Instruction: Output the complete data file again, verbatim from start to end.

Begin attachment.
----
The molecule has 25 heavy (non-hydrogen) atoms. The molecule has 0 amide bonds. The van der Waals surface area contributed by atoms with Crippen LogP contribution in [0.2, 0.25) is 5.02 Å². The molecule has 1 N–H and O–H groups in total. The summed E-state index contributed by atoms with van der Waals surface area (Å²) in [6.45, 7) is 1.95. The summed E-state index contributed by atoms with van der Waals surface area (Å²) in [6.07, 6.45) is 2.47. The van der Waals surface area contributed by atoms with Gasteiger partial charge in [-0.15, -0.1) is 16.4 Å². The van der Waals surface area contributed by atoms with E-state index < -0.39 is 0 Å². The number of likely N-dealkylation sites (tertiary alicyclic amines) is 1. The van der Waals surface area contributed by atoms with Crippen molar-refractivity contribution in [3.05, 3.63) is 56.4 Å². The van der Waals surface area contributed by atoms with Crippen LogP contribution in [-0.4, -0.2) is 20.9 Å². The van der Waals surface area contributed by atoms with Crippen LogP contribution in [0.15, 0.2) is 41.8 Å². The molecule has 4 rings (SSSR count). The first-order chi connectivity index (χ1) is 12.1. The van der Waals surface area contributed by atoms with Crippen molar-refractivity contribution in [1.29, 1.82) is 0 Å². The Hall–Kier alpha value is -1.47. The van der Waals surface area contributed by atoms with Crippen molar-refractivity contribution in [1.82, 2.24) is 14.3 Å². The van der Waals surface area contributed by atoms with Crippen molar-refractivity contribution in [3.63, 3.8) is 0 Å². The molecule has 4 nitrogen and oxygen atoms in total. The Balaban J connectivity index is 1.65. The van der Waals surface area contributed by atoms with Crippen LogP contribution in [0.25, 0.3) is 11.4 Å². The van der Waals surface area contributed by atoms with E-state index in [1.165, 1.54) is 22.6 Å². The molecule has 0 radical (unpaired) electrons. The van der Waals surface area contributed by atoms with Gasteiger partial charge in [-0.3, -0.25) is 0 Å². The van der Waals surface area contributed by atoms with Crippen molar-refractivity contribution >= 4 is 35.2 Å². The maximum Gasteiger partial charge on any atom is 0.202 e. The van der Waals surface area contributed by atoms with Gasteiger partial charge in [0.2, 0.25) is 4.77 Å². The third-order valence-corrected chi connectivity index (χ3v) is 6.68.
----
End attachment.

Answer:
The molecule has 25 heavy (non-hydrogen) atoms. The molecule has 0 amide bonds. The van der Waals surface area contributed by atoms with Crippen LogP contribution in [0.2, 0.25) is 5.02 Å². The molecule has 1 N–H and O–H groups in total. The summed E-state index contributed by atoms with van der Waals surface area (Å²) in [6.45, 7) is 1.95. The summed E-state index contributed by atoms with van der Waals surface area (Å²) in [6.07, 6.45) is 2.47. The van der Waals surface area contributed by atoms with Gasteiger partial charge in [-0.15, -0.1) is 16.4 Å². The van der Waals surface area contributed by atoms with E-state index < -0.39 is 0 Å². The number of likely N-dealkylation sites (tertiary alicyclic amines) is 1. The van der Waals surface area contributed by atoms with Crippen molar-refractivity contribution in [3.05, 3.63) is 56.4 Å². The van der Waals surface area contributed by atoms with Crippen LogP contribution in [-0.4, -0.2) is 20.9 Å². The van der Waals surface area contributed by atoms with Crippen LogP contribution in [0.15, 0.2) is 41.8 Å². The molecule has 4 rings (SSSR count). The first-order chi connectivity index (χ1) is 12.1. The van der Waals surface area contributed by atoms with Crippen molar-refractivity contribution in [1.29, 1.82) is 0 Å². The Hall–Kier alpha value is -1.47. The van der Waals surface area contributed by atoms with Crippen molar-refractivity contribution in [1.82, 2.24) is 14.3 Å². The van der Waals surface area contributed by atoms with Crippen molar-refractivity contribution in [3.63, 3.8) is 0 Å². The molecule has 4 nitrogen and oxygen atoms in total. The Balaban J connectivity index is 1.65. The van der Waals surface area contributed by atoms with Crippen LogP contribution in [0.25, 0.3) is 11.4 Å². The van der Waals surface area contributed by atoms with E-state index in [1.165, 1.54) is 22.6 Å². The molecule has 0 radical (unpaired) electrons. The van der Waals surface area contributed by atoms with Gasteiger partial charge in [-0.3, -0.25) is 0 Å². The van der Waals surface area contributed by atoms with Crippen molar-refractivity contribution >= 4 is 35.2 Å². The maximum Gasteiger partial charge on any atom is 0.202 e. The van der Waals surface area contributed by atoms with Gasteiger partial charge in [0.2, 0.25) is 4.77 Å². The third-order valence-corrected chi connectivity index (χ3v) is 6.68.